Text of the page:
The intensity in San Salvador reached VII (Very strong). [7] [8] The most affected cities are San Salvador, Ahuachapán, Concepción de Ataco, Comasagua, San Miguel, San Pedro Nonualco, and San Juan Tepezontes. [9] This earthquake could be felt in Guatemala, Honduras, Nicaragua, and Costa Rica, with intensities V (Moderate) in Guatemala City, Guatemala, IV (Light) in Tegucigalpa, Honduras, V in Managua, Nicaragua, and III (Weak) in San José, Costa Rica. [10] [11]

Ahuachapán Municipality in Ahuachapán Department, El Salvador

Ahuachapán is a city and municipality and the capital of the Ahuachapán Department in western El Salvador. The municipality including the city covers an area of 244.84 km² and as of 2007 has a population of 110,511 people. Situated near the Guatemalan border, it is the westernmost city in the country and is the center of an agricultural region producing primarily coffee.

Concepción de Ataco Municipality in Ahuachapán Department, El Salvador

Concepción de Ataco is a municipality and city within the Ahuachapán Department, El Salvador. It has an area of 61.03 km ² and a population of 18,101 inhabitants.

San Miguel, El Salvador City in San Miguel Department, El Salvador

San Miguel is a city in eastern El Salvador. It is the country's third most populous city. It is located 138 km east of the capital, San Salvador. It is also the capital of the department of San Miguel and a municipality. The population of the city in 2017 was 518,410.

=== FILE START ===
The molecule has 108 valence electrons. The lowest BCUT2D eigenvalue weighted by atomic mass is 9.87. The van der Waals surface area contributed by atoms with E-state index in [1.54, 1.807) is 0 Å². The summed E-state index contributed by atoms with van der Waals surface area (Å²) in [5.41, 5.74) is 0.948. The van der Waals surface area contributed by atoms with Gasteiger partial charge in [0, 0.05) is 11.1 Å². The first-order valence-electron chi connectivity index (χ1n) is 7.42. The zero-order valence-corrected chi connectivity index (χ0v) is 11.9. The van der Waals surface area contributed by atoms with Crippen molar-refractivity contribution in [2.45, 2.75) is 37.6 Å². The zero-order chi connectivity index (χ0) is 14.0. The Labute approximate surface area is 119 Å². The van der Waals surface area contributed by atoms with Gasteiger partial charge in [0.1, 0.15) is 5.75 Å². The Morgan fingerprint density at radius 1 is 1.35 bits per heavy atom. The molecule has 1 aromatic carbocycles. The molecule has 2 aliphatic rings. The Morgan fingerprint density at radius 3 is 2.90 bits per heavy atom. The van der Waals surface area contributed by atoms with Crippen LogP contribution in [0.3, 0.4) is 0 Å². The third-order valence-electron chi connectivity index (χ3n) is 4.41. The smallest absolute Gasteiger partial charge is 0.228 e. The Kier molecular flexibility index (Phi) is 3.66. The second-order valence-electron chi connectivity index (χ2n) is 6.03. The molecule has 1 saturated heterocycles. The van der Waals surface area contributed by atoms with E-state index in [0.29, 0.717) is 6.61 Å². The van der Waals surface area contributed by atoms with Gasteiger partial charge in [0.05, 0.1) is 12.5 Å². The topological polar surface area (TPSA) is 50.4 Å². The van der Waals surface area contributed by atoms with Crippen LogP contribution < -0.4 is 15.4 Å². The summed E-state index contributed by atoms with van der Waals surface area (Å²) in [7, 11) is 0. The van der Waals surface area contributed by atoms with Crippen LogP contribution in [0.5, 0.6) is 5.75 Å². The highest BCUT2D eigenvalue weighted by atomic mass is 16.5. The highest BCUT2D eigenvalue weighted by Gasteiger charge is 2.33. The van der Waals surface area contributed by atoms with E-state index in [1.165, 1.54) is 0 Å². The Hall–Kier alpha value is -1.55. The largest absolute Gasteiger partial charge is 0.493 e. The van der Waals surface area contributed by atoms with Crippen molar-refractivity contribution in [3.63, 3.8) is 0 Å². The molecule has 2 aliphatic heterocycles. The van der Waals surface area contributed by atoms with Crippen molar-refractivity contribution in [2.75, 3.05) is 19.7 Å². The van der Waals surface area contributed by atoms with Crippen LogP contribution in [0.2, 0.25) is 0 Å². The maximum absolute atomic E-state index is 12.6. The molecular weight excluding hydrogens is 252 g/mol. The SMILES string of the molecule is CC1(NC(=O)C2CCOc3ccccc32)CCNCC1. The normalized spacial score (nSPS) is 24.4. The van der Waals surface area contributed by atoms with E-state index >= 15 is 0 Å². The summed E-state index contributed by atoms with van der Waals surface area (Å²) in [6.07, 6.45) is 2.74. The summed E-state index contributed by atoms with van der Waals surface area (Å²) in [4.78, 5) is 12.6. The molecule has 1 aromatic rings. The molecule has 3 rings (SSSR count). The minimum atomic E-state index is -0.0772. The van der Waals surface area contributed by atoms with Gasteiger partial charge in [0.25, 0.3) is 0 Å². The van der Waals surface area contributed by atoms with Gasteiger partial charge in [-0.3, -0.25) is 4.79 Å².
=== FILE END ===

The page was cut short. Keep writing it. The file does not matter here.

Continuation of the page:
See also

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  1. White, R. A.; Ligorría, J. P.; Cifuentes, I. L. (2004), "Seismic history of the Middle America subduction zone along el Salvador, Guatemala, and Chiapas, Mexico: 1526–2000", Special Paper 375: Natural Hazards in el Salvador, 375, pp. 379–396, doi:10.1130/0-8137-2375-2.379, ISBN   978-0-8137-2375-4
  2. 1 2 USGS (4 September 2009), PAGER-CAT Earthquake Catalog, Version 2008_06.1, United States Geological Survey
  3. 1 2 National Geophysical Data Center / World Data Service (NGDC/WDS) (1972), Significant Earthquake Database (Data Set), National Geophysical Data Center, NOAA, doi:10.7289/V5TD9V7K
  4. López, M.; Bommer, J.; Méndez, P. (2004). The Seismic Performance of Bahareque Dwellings in El Salvador (PDF). 13th World Conference on Earthquake Engineering, Vancouver, B.C., Canada, August 1–6, 2004.
  5. Martínez-Díaz, J. J.; Álvarez-Gómez, J. A.; Benito, B.; Hernández, D. (2004), "Triggering of destructive earthquakes in el Salvador" (PDF), Geology, 32 (1): 65–68, Bibcode:2004Geo....32...65M, doi:10.1130/G20089.1
  6. Bommer, J. J.; Benito, M. B.; Ciudad-Real, M.; Lemoine, A.; López-Menjı́Var, M. A.; Madariaga, R.; Mankelow, J.; Méndez De Hasbun, P.; Murphy, W.; Nieto-Lovo, M.; Rodrı́Guez-Pineda, C. E.; Rosa, H. (2002), "The el Salvador earthquakes of January and February 2001: Context, characteristics and implications for seismic risk" (PDF), Soil Dynamics and Earthquake Engineering, 22 (5): 389–418, doi:10.1016/S0267-7261(02)00024-6, archived from the original (PDF) on 8 October 2011
  7. http://wwwsoc.nii.ac.jp/jsnds/contents/jnds/23_2_1.pdf%5B%5D
  8. isosistas. Snet.gob.sv (10 October 1986). Retrieved on 25 October 2011.
  9. "Archived copy" (PDF). Archived from the original (PDF) on 21 July 2011. Retrieved 30 September 2010.CS1 maint: Archived copy as title (link)
  10. Significant Earthquakes of the World Archived 4 December 2009 at the Wayback Machine . Earthquake.usgs.gov (5 January 2010). Retrieved on 25 October 2011.
  11. "Archived copy" (PDF). Archived from the original (PDF) on 18 July 2011. Retrieved 30 September 2010.CS1 maint: Archived copy as title (link)

Further reading